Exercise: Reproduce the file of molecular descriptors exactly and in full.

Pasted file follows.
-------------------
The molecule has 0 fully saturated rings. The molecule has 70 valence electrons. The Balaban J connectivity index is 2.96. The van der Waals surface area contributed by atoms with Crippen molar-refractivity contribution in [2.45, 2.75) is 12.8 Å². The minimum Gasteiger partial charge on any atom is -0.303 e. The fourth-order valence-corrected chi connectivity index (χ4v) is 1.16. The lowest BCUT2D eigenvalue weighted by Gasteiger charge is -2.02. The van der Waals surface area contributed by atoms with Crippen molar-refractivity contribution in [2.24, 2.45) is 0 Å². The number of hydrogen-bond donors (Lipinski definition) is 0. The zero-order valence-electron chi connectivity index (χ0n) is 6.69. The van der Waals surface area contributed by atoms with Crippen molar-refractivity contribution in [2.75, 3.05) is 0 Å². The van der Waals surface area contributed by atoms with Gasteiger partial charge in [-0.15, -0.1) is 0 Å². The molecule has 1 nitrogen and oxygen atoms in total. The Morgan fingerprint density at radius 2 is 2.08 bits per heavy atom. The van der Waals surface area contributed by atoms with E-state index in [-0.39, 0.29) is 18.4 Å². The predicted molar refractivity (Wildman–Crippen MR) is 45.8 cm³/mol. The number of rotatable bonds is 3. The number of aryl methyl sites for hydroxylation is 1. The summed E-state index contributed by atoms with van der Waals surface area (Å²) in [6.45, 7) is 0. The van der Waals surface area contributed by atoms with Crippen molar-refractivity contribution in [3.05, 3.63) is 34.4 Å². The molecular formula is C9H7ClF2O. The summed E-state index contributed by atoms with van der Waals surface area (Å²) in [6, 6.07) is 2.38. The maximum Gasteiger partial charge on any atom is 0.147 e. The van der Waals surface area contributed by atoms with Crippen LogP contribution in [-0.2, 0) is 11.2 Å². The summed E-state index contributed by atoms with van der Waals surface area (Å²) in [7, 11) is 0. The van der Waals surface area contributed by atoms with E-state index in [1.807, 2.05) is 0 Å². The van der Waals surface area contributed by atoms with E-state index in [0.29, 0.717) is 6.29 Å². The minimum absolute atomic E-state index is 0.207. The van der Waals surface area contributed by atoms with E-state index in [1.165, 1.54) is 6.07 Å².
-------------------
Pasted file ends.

The molecule has 0 fully saturated rings. The molecule has 70 valence electrons. The Balaban J connectivity index is 2.96. The van der Waals surface area contributed by atoms with Crippen molar-refractivity contribution in [2.45, 2.75) is 12.8 Å². The minimum Gasteiger partial charge on any atom is -0.303 e. The fourth-order valence-corrected chi connectivity index (χ4v) is 1.16. The lowest BCUT2D eigenvalue weighted by Gasteiger charge is -2.02. The van der Waals surface area contributed by atoms with Crippen molar-refractivity contribution in [2.24, 2.45) is 0 Å². The number of hydrogen-bond donors (Lipinski definition) is 0. The zero-order valence-electron chi connectivity index (χ0n) is 6.69. The van der Waals surface area contributed by atoms with Crippen molar-refractivity contribution in [2.75, 3.05) is 0 Å². The van der Waals surface area contributed by atoms with Gasteiger partial charge in [-0.15, -0.1) is 0 Å². The molecule has 1 nitrogen and oxygen atoms in total. The Morgan fingerprint density at radius 2 is 2.08 bits per heavy atom. The van der Waals surface area contributed by atoms with E-state index in [-0.39, 0.29) is 18.4 Å². The predicted molar refractivity (Wildman–Crippen MR) is 45.8 cm³/mol. The number of rotatable bonds is 3. The number of aryl methyl sites for hydroxylation is 1. The summed E-state index contributed by atoms with van der Waals surface area (Å²) in [6.45, 7) is 0. The van der Waals surface area contributed by atoms with Crippen molar-refractivity contribution in [3.05, 3.63) is 34.4 Å². The molecular formula is C9H7ClF2O. The summed E-state index contributed by atoms with van der Waals surface area (Å²) in [6, 6.07) is 2.38. The maximum Gasteiger partial charge on any atom is 0.147 e. The van der Waals surface area contributed by atoms with Crippen LogP contribution in [-0.2, 0) is 11.2 Å². The summed E-state index contributed by atoms with van der Waals surface area (Å²) in [7, 11) is 0. The van der Waals surface area contributed by atoms with E-state index in [1.807, 2.05) is 0 Å². The van der Waals surface area contributed by atoms with E-state index in [0.29, 0.717) is 6.29 Å². The minimum absolute atomic E-state index is 0.207. The van der Waals surface area contributed by atoms with E-state index in [1.165, 1.54) is 6.07 Å².